- - Wednesday, January 16, 2019

A funny thing happened to Rep. Alexandria Ocasio-Cortez, New York Democrat, on her way to political stardom. She ran into Tall Poppy Syndrome.

Tall Poppy Syndrome occurs when someone gets cut down to size after becoming too big for her britches, too important too fast, too superior to those around her. The tall poppy must be pruned back, lest she think she can easily dominate her peers. She must be taught a lesson.

At age 29, Ms. Ocasio-Cortez thundered into Congress after unseating a longtime Democratic congressman. With her relative youth, Taylor Swift red lipstick, deft use of social media and unapologetic embrace of socialism, she became an instant political celebrity. The mainstream media panted after her and her radical ideas (Medicare for all, a green “new deal,” a 70 percent top tax rate), her dripping sarcasm on Twitter and even her announcement of a “self-care” break before being sworn in.


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The media loved her even more when, just a week after being elected, she joined a climate change sit-in in now-Speaker Nancy Pelosi’s office. The Democratic establishment? Not so much. She was the stereotypical millennial who at her first job interview asks for the corner office and eight weeks’ vacation.

The Tall Poppy needed to be taken down a notch.



The first to warn publicly of her hubris was Sen. Claire McCaskill, who, after losing re-election in November, described Ms. Ocasio-Cortez as “a bright and shiny new object who came out of nowhere.” And after crediting Ms. Ocasio-Cortez with generating enthusiasm, Ms. McCaskill added, “I’m not sure what she’s done yet. I wish her well.”

In response, Ms. Ocasio-Cortez blistered Ms. McCaskill for losing her race by failing to support progressive ideas.

The trademark Ocasio-Cortez snark, which helped get her elected and earned her media plaudits, also attracted the attention of leftist powers-that-be, and not in a good way.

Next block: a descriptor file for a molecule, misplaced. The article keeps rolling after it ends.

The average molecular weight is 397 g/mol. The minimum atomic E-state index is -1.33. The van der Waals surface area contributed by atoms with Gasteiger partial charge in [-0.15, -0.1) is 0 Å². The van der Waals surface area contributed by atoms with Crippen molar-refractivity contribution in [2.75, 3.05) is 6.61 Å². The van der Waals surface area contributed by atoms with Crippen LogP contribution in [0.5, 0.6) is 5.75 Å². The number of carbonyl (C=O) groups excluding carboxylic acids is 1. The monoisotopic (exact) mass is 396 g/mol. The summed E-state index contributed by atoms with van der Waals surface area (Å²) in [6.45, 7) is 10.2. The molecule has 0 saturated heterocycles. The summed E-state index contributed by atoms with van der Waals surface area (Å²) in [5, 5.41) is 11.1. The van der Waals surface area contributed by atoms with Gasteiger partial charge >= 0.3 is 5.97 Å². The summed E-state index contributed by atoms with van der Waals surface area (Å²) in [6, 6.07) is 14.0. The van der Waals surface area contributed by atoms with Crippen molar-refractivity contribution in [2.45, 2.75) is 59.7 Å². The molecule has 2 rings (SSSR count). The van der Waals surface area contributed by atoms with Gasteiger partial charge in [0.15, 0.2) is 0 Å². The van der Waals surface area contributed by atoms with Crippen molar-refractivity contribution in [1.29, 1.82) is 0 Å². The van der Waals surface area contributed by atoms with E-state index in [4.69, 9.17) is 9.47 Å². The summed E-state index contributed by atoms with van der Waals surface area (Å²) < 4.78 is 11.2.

When the House adopted a “pay-go” provision requiring any new spending to be paid for by either spending cuts or tax increases, she blasted the move on Twitter rather than expressing her concerns privately to leadership. That set off some eye-rolling among her new colleagues.

When Ms. Ocasio-Cortez’s name came up on “The View,” Whoopi Goldberg warned her against arrogance, saying, “You just got in there, and I know you got lots of good ideas, but I would encourage you to sit still for a minute and learn the job. Before you start pooping on people and what they’ve done, you’ve got to do something, too.”

As the Democratic establishment took note of Ms. Ocasio-Cortez’s haughty dismissal of those she considers too old or not progressive enough to lead the leftist revolution, it also began to remind her who’s boss.

When she requested the seat of the congressman she ousted on the powerful Ways and Means Committee, a position usually reserved for senior members, she was slapped down. The seat went instead to a more moderate New York Democrat, Rep. Tom Suozzi. (Fellow Democratic newbie Rep. Rashida Tlaib requested a seat on the equally powerful Appropriations Committee and was similarly denied.) Know your place and wait your turn, neophytes, or risk getting scorched again.

New York state issued its own rebuke, fining her campaign $1500 for failing to provide workers’ compensation coverage.

Not that any of these slapdowns are modifying her behavior. When Joseph Lieberman — former vice presidential nominee of her party — rightly warned of existential danger to the Democrats if they cast their lot with the radicalism of Ms. Ocasio-Cortez, she tweeted back: “New party, who dis?”

Her refusal to play by the rules and show proper respect is only stirring more angst within her own ranks. After speaking with about 20 of her Democratic colleagues, Politico reported their concerns over her support of a far-left group, Justice Democrats, two of whose top leaders now work in her congressional office. The group works to defeat moderates with social-justice progressives in Democratic primaries, the route Ms. Ocasio-Cortez took to Congress.

“I’m sure Ms. Cortez means well, but there’s almost an outstanding rule: Don’t attack your own people,” Rep. Emanuel Cleaver, Missouri Democrat, told Politico. “We just don’t need sniping in our Democratic caucus.”

To try to get in front of her runaway train, establishment Democrats, according to Politico, have embarked on a “behind-the-scenes effort to rein her in.”

Good luck with that. The younger radicals are staging a coup within the party, and the old guard is trying to maintain its power and at least the facade of electoral palatability. The younger radicals don’t care much about that. Now that they’ve seized power, they want all of it — rules, norms and politesse be damned.

The Democratic establishment, which long winked at socialism and encouraged youth activism, now realizes that it’s created a monster it won’t be able to control for much longer. As Ms. Ocasio-Cortez is demonstrating, the Tall Poppy can be pruned back, but it eventually grows back taller than before.

• Monica Crowley is a columnist for The Washington Times.

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